Crucible of Faith: The Ancient Revolution that Made Our Modern Religious World

  • By Philip Jenkins
  • Basic Books
  • 336 pp.
  • Reviewed by Joel Looper
  • September 15, 2017

A remarkably complex exegesis on the Bible’s most challenging texts.

Crucible of Faith: The Ancient Revolution that Made Our Modern Religious World

If one spends enough time reading the Bible, that strange, disparate collection of ancient texts, one begins to notice that something significant has changed between the end of Chronicles (for Jews) or Malachi (for Christians) and the beginning of Matthew. Those differences, at least for the Christian believer, might well become uncomfortable.

Why is there a hell in the New Testament and not the Old? What happened to Sheol, the shadowy abode of the dead from earlier Jewish thought? Where did all the angels come from in the Gospels, and where were they in the Old Testament? What can account for the absence of the resurrection of the dead from the Tanakh, which was the only scripture Jesus and his followers knew?

The answer, according to Baylor University historian Philip Jenkins, is “a tectonic theological shift” between 250 BCE and the birth of Jesus that “left an indelible mark on the scriptures.” In Crucible of Faith, Jenkins tells the story of this time of political and religious upheaval in ancient Judaism and, in the process, shows us something about the world we inhabit today.

That story is mind-bendingly complex. It begins in the years after Israel has returned from exile in Babylon and rebuilt the temple, stories readers may know from the biblical books of Ezra and Nehemiah. But for non-specialists, that familiarity will be short-lived. Jenkins quickly plunges into nearly forgotten histories where, after the break-up of the empire of Alexander the Great, Judea is squeezed between the powerful Ptolemaic (Egyptian) and Seleucid (Syrian-based) empires.

Ethnic cleansing and violence were common, intrigue a constant part of life for the priestly and political elite. In response to this unrest, Jewish writers began to explore new theological and literary paths, and the genre of apocalyptic writing was born. Though Daniel and Second Zachariah emerged within this tumult, they were important, but not genre-defining works at the time.

That distinction, Jenkins writes, belongs to the 38,000-word, 108-chapter tome that today we call 1 Enoch. One Enoch was quoted by the New Testament author Jude, and Jewish writers at the time found it exhilarating. But it was destined to be mostly forgotten by both Jews and Christians. A look at the first chapters of the text explains why.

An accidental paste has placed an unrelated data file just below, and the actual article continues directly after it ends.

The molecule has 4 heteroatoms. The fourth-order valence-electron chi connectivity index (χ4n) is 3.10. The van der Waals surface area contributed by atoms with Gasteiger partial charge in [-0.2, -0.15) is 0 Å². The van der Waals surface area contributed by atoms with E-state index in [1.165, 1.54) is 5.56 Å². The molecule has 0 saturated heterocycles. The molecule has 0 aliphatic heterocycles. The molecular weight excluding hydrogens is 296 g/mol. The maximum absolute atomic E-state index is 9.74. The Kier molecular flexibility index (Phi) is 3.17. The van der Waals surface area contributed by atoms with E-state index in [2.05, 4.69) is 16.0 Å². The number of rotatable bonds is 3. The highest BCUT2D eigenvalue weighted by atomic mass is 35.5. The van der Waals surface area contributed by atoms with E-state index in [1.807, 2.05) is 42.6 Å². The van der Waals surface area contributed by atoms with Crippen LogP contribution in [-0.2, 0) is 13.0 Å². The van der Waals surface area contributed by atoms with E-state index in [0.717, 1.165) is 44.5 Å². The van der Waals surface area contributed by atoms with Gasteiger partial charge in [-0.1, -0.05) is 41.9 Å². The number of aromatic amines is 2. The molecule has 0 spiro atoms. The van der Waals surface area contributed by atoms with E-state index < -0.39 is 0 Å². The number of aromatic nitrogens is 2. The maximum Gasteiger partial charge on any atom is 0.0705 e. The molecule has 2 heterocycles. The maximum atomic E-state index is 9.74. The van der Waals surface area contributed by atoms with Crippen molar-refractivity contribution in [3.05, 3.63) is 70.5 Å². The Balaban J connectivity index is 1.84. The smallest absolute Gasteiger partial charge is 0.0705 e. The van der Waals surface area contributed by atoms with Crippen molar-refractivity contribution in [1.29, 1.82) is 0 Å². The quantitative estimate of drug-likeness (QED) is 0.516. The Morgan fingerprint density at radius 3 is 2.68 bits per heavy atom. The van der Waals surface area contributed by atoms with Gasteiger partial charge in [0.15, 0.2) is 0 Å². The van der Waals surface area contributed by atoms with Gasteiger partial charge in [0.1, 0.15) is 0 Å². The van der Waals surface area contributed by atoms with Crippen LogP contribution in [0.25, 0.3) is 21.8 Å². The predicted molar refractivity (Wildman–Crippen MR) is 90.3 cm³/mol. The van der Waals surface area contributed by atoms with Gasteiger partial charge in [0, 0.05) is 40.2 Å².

The authors (there were several) take the reader through the deepest abysses and hells and relate the strangest visions (one is usually called the Animal Apocalypse). We read the names of angels, something rare before this time. There is much speculation about a passage in Genesis — one of the weirdest passages in scripture — where, according to 1 Enoch’s interpretation, in primeval times, fallen angels slept with human women, and giants came from their union.

One Enoch had major political significance, too, though it would be anachronistic to separate political and religious concerns here. Political critique would become a standard feature of apocalyptic writing generally, from the messianic readings of the biblical book of Daniel through Revelation’s cryptic, drama-filled criticism of Rome. It was, in fact, the reason the genre was invented.

But the most important wrinkle 1 Enoch and other apocalyptic works threw into ancient Near Eastern politics at this time was fairly simple: a radicalized monotheism. It is the change which accounts for many of the others. In documents from pre-exilic Israel, one runs across evidence of henotheism, the idea that there are other gods than the one your tribe worships.

By Jesus’ time, the gods worshipped by Greeks, Romans, and other oppressive empires were increasingly thought to be frauds. We see this in 1 Enoch, in the Dead Sea Scrolls found at Qumran, and in many other works Jenkins examines. For these ancient writers, Zeus, Isis, and the emperor were not gods at all since there is only one God, and He was on Israel’s side.  

Some readers might wonder why Jenkins did not trace the birth of radical monotheism in Israel to what historians of religion call the “Axial break.” That term indicates a time a few hundred years before Jenkins’ “crucible era,” when metaphysical statements start to appear in the writings of the prophets and “theoretic culture,” as Robert Bellah put it, began to form in Israel for the first time.

But Jenkins’ story is a cultural and political one, and including an examination of this earlier period would have needlessly complicated an already extraordinarily complex narrative. As it stands, Crucible of Faith manages to weave an astonishing number of movements, texts, and political figures into one story, a story that illuminates connections between biblical books and forgotten political movements, Jewish sectarianism, Greek Gnosticism, Roman realpolitik, and the rise of early Christianity.

Above all, Jenkins shows us how political turmoil in an ancient, provincial kingdom at the friction point between empires helped form the beliefs held by billions in the world today. For that reason alone, Crucible of Faith is quite an achievement.

Joel Looper is a Ph.D. candidate in religion at the University of Aberdeen.

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